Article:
The first part of the Plaga Zombie trilogy, 1997’s Plaga Zombie was the first zombie horror ever to be released in Argentina. Made with a reported budget of only a few hundred dollars, the film was directed by Pablo Pares and Hernan Saez who also wrote and starred along with Berta Muniz.
The story follows three friends, wrestler John, doctor Max and geeky Star Trek nerd Bill who are trapped in their flat during a zombie apocalypse. These aren’t simply the walking dead, these are people who have been used as the first line of attack of an alien invasion. Aliens have infected a few select humans with the zombie virus and just set them loose to spread the virus and kill other humans, leaving the planet earth for the aliens to take.
At first the three just hide out, but they soon decide that they’re not willing to take this lying down and take the fight to the zombies. What ensues is a series of overlapping fight scenes that last more than half the movie, like a sort of splattergore version of Gareth Evans’ ‘The Raid‘ (2011).
Obviously with such a phenomenally low budget, production values aren’t great, the film is shot on a video camera, mostly hand held and the zombie make up and regular splatters of gore are created using whatever was to hand. Since this was always going to be a problem, the filmmakers decided not even to try to hide it, instead the film wears its cheapness on its sleeve. Whenever you see a zombie movie you know it’s all fake anyway so why shouldn’t it look that way? It’s a fantasy and you find yourself buying into the conceit so swiftly that it really doesn’t matter that these are zombies created with food dye and cake frosting.
What it lacks in production values and budget the film makes up for in imagination and balls. The film walks a fine line between funny and disgusting (a line familiar to fans of Peter Jackson’s Braindead) and its tongue in cheek humour matches its homemade aesthetic.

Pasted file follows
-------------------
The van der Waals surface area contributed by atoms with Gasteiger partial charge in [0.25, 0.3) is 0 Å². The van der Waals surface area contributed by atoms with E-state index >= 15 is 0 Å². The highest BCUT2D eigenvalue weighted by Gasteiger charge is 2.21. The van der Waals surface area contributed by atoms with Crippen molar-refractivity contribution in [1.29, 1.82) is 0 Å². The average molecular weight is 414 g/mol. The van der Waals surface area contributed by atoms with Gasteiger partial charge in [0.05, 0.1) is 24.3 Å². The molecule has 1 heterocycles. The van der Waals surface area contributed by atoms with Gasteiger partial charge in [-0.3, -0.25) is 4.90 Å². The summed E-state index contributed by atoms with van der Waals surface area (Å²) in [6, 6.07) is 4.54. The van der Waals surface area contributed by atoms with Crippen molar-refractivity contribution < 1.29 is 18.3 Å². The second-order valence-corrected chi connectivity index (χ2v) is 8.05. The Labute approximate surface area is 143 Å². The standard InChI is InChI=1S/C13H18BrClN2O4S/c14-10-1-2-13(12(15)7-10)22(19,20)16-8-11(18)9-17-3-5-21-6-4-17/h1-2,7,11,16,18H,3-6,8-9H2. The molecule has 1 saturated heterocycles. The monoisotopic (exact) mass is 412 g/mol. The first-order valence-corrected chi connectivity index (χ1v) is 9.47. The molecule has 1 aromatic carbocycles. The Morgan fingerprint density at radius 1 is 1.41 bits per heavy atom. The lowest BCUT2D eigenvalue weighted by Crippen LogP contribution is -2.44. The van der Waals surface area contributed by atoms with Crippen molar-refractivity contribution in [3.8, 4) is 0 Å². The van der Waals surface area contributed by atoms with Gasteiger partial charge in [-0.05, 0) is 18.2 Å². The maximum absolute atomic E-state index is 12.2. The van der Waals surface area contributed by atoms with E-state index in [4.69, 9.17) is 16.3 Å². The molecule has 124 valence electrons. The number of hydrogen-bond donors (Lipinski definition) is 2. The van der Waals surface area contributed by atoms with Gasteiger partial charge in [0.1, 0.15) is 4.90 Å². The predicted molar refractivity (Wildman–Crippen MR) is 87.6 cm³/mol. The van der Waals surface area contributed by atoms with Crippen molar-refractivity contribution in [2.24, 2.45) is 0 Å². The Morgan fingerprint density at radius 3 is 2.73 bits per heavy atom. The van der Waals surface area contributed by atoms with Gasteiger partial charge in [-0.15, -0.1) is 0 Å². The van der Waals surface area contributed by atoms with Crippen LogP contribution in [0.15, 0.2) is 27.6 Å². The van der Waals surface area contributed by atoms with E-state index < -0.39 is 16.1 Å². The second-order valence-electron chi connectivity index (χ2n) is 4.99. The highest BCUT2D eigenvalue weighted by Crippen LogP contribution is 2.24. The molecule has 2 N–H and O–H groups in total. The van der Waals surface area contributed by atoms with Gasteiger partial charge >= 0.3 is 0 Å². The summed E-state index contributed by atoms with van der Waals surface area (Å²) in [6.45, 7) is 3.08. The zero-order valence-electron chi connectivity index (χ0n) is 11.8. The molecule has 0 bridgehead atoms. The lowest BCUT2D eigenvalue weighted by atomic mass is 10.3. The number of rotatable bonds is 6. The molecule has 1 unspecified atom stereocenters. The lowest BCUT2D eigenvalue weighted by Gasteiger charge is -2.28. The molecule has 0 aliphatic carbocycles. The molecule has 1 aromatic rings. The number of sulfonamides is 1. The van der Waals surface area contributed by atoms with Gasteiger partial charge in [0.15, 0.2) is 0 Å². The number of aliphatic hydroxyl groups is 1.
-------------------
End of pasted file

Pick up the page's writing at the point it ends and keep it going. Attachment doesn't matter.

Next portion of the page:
Alongside traditional zombie film weapons such as the chainsaw we have numerous wrestling style fight scenes and, at one point, kung fu zombies. One character takes a lawn mower to the head while an unfortunate zombie accidentally swallows a set of plastic vampire fangs and has them ripped out of his stomach (including a shot from inside the zombie!). The zombies even order take-out, although when their pizza arrives things go spectacularly badly for the poor delivery boy!
Leaving aside other splattergore films, this is tonally closest to 2004’s Shaun of the Dead. It’s notable that both films have heroes disguising themselves as zombies and while I can’t be certain that Simon Pegg and Nick Frost were paying tribute to Plaga Zombie, I wouldn’t be surprised.
That tone is what makes Plaga Zombie succeed where so many films made by mates just having fun on an ultra-low budget fail. Generally such films are either so desperate to be taken seriously that they become pretentious, or they make the mistake of thinking that if their film is bad enough it will be funny (it won’t, not ever). Plaga Zombie pitches it just right, its serious moments (and there are one or two) are founded on the likeable lead characters, while its comedy is never at the expense of its premise. Crucially it’s a film that takes itself seriously even while acknowledging its own shortcomings and covering the screen with gore and goop.
The film spawned 2 sequels ‘Plaga Zombie- Zona Mutante‘ (2001) and ‘Plaga Zombie- Revolucion Toxica‘ (2013), higher budget but still clinging to the original’s handmade, gore-drenched aesthetic.
Watch the trailer for ‘Plaga Zombie’:
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Written by: Robin Bailes